Montrose museum adds an Anson

Anson C19 TX226 being unloaded at the Montrose Air Station Heritage Centre in late April.

Avro Anson C19 TX226 arrived at the Montrose Air Station Heritage Centre (MASHC) in Angus, on a truck from storage at a site near Coventry, at the end of April. The 1945-built machine was previously owned by Glenn James, who operates Anson T21 WD413/G-VROE from Sleap, Shropshire. MASHC chairman Ron Morris said, “It’s a very exciting project and we are looking forward to starting restoration work, which we estimate will take around five to six years to complete.”

Anson Is first appeared at RAF Montrose in August 1939 with No 269 Squadron, and were soon flying on antisubmarine patrols over the North Sea. On one of these an Anson, piloted by Flt Lt ‘Tiny’ Burrell, attacked a Dornier Do 18 flying boat. Return fire from the Dornier entered through the windscreen of the Anson and Burrell was killed. He was a large man, but his navigator, Sgt W. E. Willits, managed to pull his body out of the pilot’s seat, regain control and fly the damaged aircraft 140 miles back to Montrose. For his heroic action, Willits was awarded the Distinguished Flying Medal, the first of the war, which was presented to him by King George VI.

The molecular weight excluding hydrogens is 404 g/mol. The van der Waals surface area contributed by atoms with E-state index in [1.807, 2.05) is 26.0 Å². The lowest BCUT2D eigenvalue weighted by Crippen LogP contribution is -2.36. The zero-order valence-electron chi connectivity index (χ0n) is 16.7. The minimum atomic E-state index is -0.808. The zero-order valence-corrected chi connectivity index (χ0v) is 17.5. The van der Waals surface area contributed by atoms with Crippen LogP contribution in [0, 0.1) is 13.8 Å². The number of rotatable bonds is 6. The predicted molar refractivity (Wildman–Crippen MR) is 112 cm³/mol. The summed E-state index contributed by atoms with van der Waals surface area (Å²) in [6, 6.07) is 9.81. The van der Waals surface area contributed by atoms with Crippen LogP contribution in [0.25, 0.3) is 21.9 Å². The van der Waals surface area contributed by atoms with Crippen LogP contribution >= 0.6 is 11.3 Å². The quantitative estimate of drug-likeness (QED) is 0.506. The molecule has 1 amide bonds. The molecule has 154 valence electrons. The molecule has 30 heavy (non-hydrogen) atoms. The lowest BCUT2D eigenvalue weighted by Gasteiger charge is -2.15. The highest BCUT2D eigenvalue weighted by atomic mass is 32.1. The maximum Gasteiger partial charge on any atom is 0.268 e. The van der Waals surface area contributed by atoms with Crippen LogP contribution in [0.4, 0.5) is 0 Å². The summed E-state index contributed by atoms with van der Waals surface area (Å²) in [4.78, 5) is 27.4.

Dr Dan Paton, curator of the Montrose Air Station Heritage Trust added, “Our approach at the heritage centre is different from that of most aviation museums. They collect and display aircraft, while we focus on the experience of the men and women who served here and seek to collect aircraft which have a historical connection with RFC/RAF Montrose. Ansons served at Montrose, so they fit our collections policy, but we will be looking for a personal story to attach to our Anson when it is restored.”